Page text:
|Publication number||US4527454 A|
|Application number||US 06/526,113|
|Publication date||Jul 9, 1985|
|Filing date||Aug 24, 1983|
|Priority date||Aug 24, 1982|
|Also published as||DE3231354A1|
|Publication number||06526113, 526113, US 4527454 A, US 4527454A, US-A-4527454, US4527454 A, US4527454A|
|Original Assignee||Hoesch Werke Ag|
|Export Citation||BiBTeX, EndNote, RefMan|
|Patent Citations (5), Referenced by (1), Classifications (11), Legal Events (4)|
|External Links: USPTO, USPTO Assignment, Espacenet|
The present invention relates to a metal shear. More particularly this invention concerns a rotary shear of the type used to trim strip sheet-metal stock.
A standard sheet-metal trimming shear of the rotary type is described in German patent document No. 2,138,476 filed July 31, 1971 by W. Reinhardt. It has two pairs of circular cutting blades that are superposed to define a cutting plane parallel to the direction of displacement of the sheet-metal workpiece through the shear and that each constitute a cutting unit. The units are each responsible for a longitudinal edge of the workpiece and are spaced apart across the workpiece transverse to the workpiece travel direction. Transverse spindles can displace the cutting units transverse to the transport direction so the workpiece can be trimmed to the desired size.
These machines are very complicated and quite bulky, particularly those intended for use with thin stock. The initial cost of such an apparatus is very large, and servicing it can be extremely costly. The large size of the devices is also a hindrance in many production lines where the room available, particularly the transverse spacing, between lines is minimal.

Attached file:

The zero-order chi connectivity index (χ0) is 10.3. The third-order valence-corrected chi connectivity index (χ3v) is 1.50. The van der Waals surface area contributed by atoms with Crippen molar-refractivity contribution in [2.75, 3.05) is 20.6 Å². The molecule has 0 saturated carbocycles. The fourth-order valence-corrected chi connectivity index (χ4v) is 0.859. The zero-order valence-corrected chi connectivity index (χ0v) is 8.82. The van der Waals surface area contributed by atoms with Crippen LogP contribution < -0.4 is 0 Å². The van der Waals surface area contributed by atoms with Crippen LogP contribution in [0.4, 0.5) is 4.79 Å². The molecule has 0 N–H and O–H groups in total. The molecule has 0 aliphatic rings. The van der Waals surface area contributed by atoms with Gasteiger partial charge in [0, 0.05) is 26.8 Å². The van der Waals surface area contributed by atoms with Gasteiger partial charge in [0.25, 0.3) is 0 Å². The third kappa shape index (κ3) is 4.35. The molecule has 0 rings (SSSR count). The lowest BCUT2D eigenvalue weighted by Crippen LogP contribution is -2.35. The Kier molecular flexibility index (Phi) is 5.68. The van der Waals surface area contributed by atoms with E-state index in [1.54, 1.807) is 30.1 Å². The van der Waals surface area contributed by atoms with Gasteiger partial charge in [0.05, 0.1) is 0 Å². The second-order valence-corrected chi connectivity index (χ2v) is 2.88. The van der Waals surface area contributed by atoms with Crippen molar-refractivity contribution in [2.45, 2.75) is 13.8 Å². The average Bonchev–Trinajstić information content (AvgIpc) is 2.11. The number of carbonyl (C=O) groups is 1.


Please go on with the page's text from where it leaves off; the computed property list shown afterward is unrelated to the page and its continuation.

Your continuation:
It is therefore an object of the present invention to provide an improved rotary sheet-metal trimming apparatus.
Another object is the provision of such a rotary sheet-metal trimming apparatus which overcomes the above-given disadvantages, that is which is relatively inexpensive to manufacture and service, and which is quite compact.
A further object is to provide a trimming apparatus which can work on very thin stock.
A rotary shear for trimming sheet metal according to the invention has a main support beam extending perpendicular to a normal workpiece transport direction and symmetrical about a central upright plane extending in the transport direction, a pair of symmetrically identical housings carried on the beam and each displaceable therealong transverse to the direction, and respective pairs of upper and lower rotary trimming blades carried on the housings. The upper and lower blades are rotatable about respective common axes substantially perpendicular to the transport direction.
This symmetrical construction approximately halves the number of different parts that constitute the machine and that therefore need be stocked to effectively service the apparatus of this invention, while also making the apparatus that much easier to manufacture. In addition the servicing is quite simple, since both sides are identical.